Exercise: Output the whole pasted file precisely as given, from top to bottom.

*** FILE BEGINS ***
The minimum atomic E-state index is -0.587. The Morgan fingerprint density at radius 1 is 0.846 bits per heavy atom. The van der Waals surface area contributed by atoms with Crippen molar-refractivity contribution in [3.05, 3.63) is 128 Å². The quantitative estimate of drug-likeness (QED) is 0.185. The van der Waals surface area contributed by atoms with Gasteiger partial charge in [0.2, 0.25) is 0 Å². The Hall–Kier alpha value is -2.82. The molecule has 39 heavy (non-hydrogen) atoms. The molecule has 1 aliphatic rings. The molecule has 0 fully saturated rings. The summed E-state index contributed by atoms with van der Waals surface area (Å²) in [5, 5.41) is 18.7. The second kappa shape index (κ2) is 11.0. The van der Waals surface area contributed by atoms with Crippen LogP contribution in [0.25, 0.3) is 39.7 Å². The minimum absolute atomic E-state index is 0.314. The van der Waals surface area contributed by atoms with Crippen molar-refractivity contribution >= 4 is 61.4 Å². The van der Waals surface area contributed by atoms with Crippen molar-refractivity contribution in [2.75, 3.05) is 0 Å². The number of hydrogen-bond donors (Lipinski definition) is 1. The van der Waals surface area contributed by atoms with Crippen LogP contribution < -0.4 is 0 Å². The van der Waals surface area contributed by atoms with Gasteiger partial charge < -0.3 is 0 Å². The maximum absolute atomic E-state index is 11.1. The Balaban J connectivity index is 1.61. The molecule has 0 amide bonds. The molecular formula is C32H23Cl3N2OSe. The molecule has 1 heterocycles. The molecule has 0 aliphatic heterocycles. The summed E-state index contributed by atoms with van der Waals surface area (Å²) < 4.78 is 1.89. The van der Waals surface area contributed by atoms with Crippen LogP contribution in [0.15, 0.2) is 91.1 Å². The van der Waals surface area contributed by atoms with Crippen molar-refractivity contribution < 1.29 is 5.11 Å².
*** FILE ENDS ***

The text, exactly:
The minimum atomic E-state index is -0.587. The Morgan fingerprint density at radius 1 is 0.846 bits per heavy atom. The van der Waals surface area contributed by atoms with Crippen molar-refractivity contribution in [3.05, 3.63) is 128 Å². The quantitative estimate of drug-likeness (QED) is 0.185. The van der Waals surface area contributed by atoms with Gasteiger partial charge in [0.2, 0.25) is 0 Å². The Hall–Kier alpha value is -2.82. The molecule has 39 heavy (non-hydrogen) atoms. The molecule has 1 aliphatic rings. The molecule has 0 fully saturated rings. The summed E-state index contributed by atoms with van der Waals surface area (Å²) in [5, 5.41) is 18.7. The second kappa shape index (κ2) is 11.0. The van der Waals surface area contributed by atoms with Crippen LogP contribution in [0.25, 0.3) is 39.7 Å². The minimum absolute atomic E-state index is 0.314. The van der Waals surface area contributed by atoms with Crippen molar-refractivity contribution >= 4 is 61.4 Å². The van der Waals surface area contributed by atoms with Crippen molar-refractivity contribution in [2.75, 3.05) is 0 Å². The number of hydrogen-bond donors (Lipinski definition) is 1. The van der Waals surface area contributed by atoms with Crippen LogP contribution < -0.4 is 0 Å². The van der Waals surface area contributed by atoms with Gasteiger partial charge < -0.3 is 0 Å². The maximum absolute atomic E-state index is 11.1. The Balaban J connectivity index is 1.61. The molecule has 0 amide bonds. The molecular formula is C32H23Cl3N2OSe. The molecule has 1 heterocycles. The molecule has 0 aliphatic heterocycles. The summed E-state index contributed by atoms with van der Waals surface area (Å²) < 4.78 is 1.89. The van der Waals surface area contributed by atoms with Crippen LogP contribution in [0.15, 0.2) is 91.1 Å². The van der Waals surface area contributed by atoms with Crippen molar-refractivity contribution < 1.29 is 5.11 Å².